No Super Bowl, Radio Spin, Leaves CBS At A Q1 Loss


An additional NFL game and the presence of Super Bowl 50 on CBS-TV one year ago made a big difference for CBS Corp. in Q1.

So did a loss of political dollars, as the company swung to a net loss of $252 million (61 cents per share), from net income of $473 million ($1.02).

But, as the company explained, the CBS Radio tax-free Reverse Morris Trust-fueled merger with Entercom is a big culprit for this swing.

That’s because the Q1 net loss included a non-cash charge of $715 million in discontinued operations to establish a valuation allowance to adjust the carrying value of CBS Radio to the value indicated by the stock valuation of Entercom Communications Corp., the company said.

Net revenue was down to $3.34 billion, from $3.59 billion.

But, net earnings from continuing operations were up to $454 million ($1.09 per diluted share) in Q1, from $442 million (95 cents) in the year-ago period.

On a segment-by-segment basis, Local Media revenue fell to $409 million in Q1, from $448 million, due primarily to the loss of CBS’s telecast of Super Bowl 50, which in 2017 aired on FOX.

The impact of these items was partially offset by growth in retransmission revenues.

Local Media operating income dipped to $123 million, from $150 million in Q1 2016.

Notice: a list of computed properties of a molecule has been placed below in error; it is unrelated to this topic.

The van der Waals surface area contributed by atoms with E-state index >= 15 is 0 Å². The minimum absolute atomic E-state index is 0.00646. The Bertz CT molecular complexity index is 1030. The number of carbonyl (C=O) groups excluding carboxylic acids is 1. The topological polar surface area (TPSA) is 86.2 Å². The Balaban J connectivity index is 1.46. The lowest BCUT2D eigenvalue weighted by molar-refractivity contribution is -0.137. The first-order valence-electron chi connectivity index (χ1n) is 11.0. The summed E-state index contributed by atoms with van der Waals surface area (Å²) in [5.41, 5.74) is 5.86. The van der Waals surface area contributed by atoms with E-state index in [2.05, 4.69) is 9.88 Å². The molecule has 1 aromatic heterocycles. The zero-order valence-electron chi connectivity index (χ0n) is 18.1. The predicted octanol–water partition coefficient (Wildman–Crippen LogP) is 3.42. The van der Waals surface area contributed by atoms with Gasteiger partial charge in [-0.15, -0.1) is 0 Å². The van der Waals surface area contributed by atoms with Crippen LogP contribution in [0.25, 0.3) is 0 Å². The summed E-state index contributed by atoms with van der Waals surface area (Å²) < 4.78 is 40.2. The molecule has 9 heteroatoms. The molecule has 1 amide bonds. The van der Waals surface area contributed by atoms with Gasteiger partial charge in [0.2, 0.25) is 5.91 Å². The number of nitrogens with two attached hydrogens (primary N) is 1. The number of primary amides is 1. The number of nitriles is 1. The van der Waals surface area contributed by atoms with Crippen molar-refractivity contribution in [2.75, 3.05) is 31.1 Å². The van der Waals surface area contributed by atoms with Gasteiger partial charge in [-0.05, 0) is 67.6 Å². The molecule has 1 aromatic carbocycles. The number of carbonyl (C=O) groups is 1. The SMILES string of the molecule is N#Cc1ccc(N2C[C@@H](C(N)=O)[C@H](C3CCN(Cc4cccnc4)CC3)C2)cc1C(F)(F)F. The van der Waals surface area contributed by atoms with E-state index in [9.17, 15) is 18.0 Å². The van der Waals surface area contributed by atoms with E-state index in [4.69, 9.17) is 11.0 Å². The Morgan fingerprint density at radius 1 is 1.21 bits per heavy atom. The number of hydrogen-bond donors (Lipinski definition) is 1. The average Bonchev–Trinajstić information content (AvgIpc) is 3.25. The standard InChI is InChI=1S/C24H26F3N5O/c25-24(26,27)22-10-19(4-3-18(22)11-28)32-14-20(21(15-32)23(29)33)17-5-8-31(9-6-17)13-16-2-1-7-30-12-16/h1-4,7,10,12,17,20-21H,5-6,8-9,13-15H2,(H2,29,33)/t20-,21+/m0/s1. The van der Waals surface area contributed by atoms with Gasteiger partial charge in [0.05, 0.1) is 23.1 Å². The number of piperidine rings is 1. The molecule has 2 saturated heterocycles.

In prepared comments ahead of Thursday afternoon’s conference call with Wall Street analysts, CBS Corp. Chairman/CEO Les Moonves said retransmission consent and reverse compensation “led the way in Q1, growing 28%.”

This contributed to a 17% increase in CBS’s affiliate and subscription fee revenue, which also benefited from its over-the-top subscription services, CBS All Access and Showtime OTT.

In addition, CBS had a “very solid quarter for content licensing and distribution, which was up 16% and is poised for continued strength when several of our hit series enter the syndication cycle later this year.”

With Upfront Week less than two weeks away, Moonves touted CBS’s prime-time lineup and overall value for viewers and advertisers.

“As we continue to sharpen our core content focus in the quarters to come, including the impending split-off of our radio business, we will be even better positioned to take advantage of all of the opportunities before us,” Moonves said. “So there is so much yet to come, and our road map for success is clear.”